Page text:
Join us for a lively discussion as we talk about designing and coding for the likes of the Sundance Film Festival and New York Magazine, and the joys of responsive web design, working remotely, and swearing profusely on Twitter. We may even get Ethan’s take on Microsoft’s dazzling new IE9.
As always, watch and participate in the live broadcast by tuning to live.5by5.tv at the appointed time.
This Thursday, June 3, 2010, at 1:00 PM EDT, join Dan Benjamin and me for the taping of The Big Web Show Episode Six, as we chat with leading interaction designer Luke Wroblewski about designing for the mobile space, and learn why the mobile experience for a web application or site should be designed before the PC version.
Designing for 700 million people
Luke Wroblewski is an internationally recognized digital product design leader who has designed or contributed to software used by more than 700 million people worldwide. He is the author of Web Form Design (“That rare book capable of transforming the way an entire field does its business.”—Communication Arts) and Functioning Form, and an extremely popular speaker at leading web design conferences. After long stints as Chief Design Architect at Yahoo! and Lead User Interface Designer of eBay Inc.’s platform team, he is currently Chief Design Officer and co-founder of a stealth start-up.
Watch, Listen, Participate
Participate in the live taping by sharing your questions for Luke via chatroom or phone.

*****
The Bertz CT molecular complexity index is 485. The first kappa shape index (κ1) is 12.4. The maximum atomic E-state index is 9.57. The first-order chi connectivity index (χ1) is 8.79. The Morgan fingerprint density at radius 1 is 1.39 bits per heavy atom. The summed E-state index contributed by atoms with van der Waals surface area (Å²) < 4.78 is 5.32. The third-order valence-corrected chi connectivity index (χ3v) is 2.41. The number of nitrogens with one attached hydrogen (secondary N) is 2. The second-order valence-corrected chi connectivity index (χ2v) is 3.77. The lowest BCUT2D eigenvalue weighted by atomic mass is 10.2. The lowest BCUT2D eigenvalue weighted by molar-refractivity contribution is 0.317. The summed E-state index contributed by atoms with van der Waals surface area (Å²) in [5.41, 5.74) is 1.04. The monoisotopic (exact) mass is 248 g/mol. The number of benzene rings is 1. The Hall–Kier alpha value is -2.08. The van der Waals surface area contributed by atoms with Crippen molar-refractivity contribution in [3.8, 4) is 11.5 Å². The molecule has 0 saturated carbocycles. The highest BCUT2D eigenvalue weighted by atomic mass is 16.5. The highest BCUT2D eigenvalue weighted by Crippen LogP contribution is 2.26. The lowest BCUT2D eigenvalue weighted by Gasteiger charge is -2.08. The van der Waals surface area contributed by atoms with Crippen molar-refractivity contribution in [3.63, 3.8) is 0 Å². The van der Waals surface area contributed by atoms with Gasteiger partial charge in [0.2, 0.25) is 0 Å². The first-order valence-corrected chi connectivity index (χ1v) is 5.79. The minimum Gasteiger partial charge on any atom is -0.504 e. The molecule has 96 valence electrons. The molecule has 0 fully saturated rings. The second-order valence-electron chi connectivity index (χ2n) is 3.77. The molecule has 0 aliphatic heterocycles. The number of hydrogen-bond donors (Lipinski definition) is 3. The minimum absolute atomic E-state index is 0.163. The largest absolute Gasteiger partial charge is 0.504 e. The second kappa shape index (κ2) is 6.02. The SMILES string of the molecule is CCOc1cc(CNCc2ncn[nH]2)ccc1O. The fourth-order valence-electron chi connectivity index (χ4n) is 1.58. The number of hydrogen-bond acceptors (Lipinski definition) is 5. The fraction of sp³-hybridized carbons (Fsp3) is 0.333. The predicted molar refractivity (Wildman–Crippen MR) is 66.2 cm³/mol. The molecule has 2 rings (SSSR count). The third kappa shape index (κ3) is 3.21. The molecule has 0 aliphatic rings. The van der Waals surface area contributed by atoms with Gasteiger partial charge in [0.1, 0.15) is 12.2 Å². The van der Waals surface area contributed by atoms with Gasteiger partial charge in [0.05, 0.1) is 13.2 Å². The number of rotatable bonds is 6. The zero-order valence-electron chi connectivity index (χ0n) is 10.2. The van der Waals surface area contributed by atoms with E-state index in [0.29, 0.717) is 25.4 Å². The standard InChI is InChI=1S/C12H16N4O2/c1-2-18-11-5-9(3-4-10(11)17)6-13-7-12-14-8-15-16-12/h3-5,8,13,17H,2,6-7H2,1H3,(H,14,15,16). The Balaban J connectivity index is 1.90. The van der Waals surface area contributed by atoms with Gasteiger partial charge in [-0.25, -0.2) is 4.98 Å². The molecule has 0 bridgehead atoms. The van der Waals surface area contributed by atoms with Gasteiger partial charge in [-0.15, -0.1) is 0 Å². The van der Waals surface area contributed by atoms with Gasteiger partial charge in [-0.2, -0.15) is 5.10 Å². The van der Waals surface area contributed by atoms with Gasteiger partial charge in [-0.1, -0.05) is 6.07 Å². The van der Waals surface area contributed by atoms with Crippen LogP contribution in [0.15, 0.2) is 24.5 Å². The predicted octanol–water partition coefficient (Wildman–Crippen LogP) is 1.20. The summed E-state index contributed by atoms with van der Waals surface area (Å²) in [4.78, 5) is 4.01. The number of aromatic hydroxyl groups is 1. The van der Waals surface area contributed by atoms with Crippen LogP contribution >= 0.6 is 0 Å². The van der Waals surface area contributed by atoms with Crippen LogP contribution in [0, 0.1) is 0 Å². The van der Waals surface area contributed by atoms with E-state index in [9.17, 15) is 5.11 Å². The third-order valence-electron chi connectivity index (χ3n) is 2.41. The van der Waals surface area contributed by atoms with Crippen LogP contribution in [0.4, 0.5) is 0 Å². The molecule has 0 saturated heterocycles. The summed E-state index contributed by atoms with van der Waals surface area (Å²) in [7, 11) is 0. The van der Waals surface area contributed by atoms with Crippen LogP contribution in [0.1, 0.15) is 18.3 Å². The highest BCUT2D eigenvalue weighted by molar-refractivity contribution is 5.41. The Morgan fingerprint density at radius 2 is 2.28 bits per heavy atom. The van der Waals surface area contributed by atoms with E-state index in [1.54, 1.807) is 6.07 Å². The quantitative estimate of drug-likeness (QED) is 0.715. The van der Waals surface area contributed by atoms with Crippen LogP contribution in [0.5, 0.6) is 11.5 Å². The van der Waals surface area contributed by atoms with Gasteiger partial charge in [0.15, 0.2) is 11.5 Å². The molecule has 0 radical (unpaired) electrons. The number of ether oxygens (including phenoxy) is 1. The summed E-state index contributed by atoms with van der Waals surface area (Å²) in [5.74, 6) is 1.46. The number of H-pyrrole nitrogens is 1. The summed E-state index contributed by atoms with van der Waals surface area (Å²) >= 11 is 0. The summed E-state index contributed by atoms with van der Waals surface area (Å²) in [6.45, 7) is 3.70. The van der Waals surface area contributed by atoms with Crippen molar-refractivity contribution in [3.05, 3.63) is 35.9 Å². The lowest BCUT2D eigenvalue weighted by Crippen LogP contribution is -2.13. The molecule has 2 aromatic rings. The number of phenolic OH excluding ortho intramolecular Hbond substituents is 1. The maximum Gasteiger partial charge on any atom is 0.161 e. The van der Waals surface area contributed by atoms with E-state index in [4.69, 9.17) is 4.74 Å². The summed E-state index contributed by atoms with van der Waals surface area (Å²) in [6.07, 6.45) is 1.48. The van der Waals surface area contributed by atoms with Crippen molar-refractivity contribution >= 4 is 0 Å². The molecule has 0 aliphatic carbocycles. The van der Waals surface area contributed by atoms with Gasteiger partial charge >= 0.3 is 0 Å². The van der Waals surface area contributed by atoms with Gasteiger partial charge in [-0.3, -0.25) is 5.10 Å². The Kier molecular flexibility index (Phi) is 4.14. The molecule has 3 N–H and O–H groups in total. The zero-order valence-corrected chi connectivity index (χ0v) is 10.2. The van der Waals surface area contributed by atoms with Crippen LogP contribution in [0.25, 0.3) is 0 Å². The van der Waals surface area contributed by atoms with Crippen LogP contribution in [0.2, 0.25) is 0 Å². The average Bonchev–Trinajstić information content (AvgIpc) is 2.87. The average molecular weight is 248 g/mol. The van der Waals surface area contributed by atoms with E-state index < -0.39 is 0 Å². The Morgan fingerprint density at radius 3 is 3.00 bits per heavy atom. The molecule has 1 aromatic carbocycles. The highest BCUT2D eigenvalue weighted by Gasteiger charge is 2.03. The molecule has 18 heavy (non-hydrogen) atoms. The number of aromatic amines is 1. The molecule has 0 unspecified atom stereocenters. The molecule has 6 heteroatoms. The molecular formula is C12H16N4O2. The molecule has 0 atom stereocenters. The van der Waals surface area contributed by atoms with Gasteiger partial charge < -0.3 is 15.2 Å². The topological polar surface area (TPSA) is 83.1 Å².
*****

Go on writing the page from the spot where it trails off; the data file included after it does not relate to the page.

5by5 is an Internet broadcasting network, home to podcasts like The Pipeline, The Big Web Show, The Conversation, The Dev Show, and more, with over 120,000 downloads per week. The Big Web Show features special guests and topics like the future of publishing, art direction online, content strategy, web fonts and typography, CMS shootouts, HTML5 and CSS3, building an audience, and more. Previous episodes are available for your listening and viewing pleasure.
New open standards created in the mobile era, such as HTML5, will win on mobile devices (and PCs too). Perhaps Adobe should focus more on creating great HTML5 tools for the future, and less on criticizing Apple for leaving the past behind.
Except Steve Jobs’s subtext isn’t “web standards, web standards, web standards, told you so.”
Except it kind of is.
More Mod on the Digital Book
A Reading Heatmap: Key passages illuminated by layering all readers’ highlights for the same text.